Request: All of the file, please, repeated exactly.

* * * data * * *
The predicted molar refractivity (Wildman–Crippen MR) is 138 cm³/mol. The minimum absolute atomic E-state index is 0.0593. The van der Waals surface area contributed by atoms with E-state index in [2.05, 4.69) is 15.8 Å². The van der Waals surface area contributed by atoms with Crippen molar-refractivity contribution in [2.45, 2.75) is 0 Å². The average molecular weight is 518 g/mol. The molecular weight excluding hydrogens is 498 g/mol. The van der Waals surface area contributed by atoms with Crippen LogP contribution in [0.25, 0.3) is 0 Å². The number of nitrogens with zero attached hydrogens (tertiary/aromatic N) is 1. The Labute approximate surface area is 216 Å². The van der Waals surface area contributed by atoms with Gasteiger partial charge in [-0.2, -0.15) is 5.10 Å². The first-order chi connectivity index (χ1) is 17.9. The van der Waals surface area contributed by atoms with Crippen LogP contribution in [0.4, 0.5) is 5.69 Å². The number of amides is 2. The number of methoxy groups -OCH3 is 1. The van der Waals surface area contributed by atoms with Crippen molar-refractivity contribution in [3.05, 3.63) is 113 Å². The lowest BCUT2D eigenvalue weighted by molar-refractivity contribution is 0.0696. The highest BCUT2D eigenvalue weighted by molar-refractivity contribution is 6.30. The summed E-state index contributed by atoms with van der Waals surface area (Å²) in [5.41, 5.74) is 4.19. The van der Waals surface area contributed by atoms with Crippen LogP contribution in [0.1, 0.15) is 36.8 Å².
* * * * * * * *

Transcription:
The predicted molar refractivity (Wildman–Crippen MR) is 138 cm³/mol. The minimum absolute atomic E-state index is 0.0593. The van der Waals surface area contributed by atoms with E-state index in [2.05, 4.69) is 15.8 Å². The van der Waals surface area contributed by atoms with Crippen molar-refractivity contribution in [2.45, 2.75) is 0 Å². The average molecular weight is 518 g/mol. The molecular weight excluding hydrogens is 498 g/mol. The van der Waals surface area contributed by atoms with Crippen LogP contribution in [0.25, 0.3) is 0 Å². The number of nitrogens with zero attached hydrogens (tertiary/aromatic N) is 1. The Labute approximate surface area is 216 Å². The van der Waals surface area contributed by atoms with Gasteiger partial charge in [-0.2, -0.15) is 5.10 Å². The first-order chi connectivity index (χ1) is 17.9. The van der Waals surface area contributed by atoms with Crippen LogP contribution in [0.4, 0.5) is 5.69 Å². The number of amides is 2. The number of methoxy groups -OCH3 is 1. The van der Waals surface area contributed by atoms with Crippen molar-refractivity contribution in [3.05, 3.63) is 113 Å². The lowest BCUT2D eigenvalue weighted by molar-refractivity contribution is 0.0696. The highest BCUT2D eigenvalue weighted by molar-refractivity contribution is 6.30. The summed E-state index contributed by atoms with van der Waals surface area (Å²) in [5.41, 5.74) is 4.19. The van der Waals surface area contributed by atoms with Crippen LogP contribution in [0.1, 0.15) is 36.8 Å².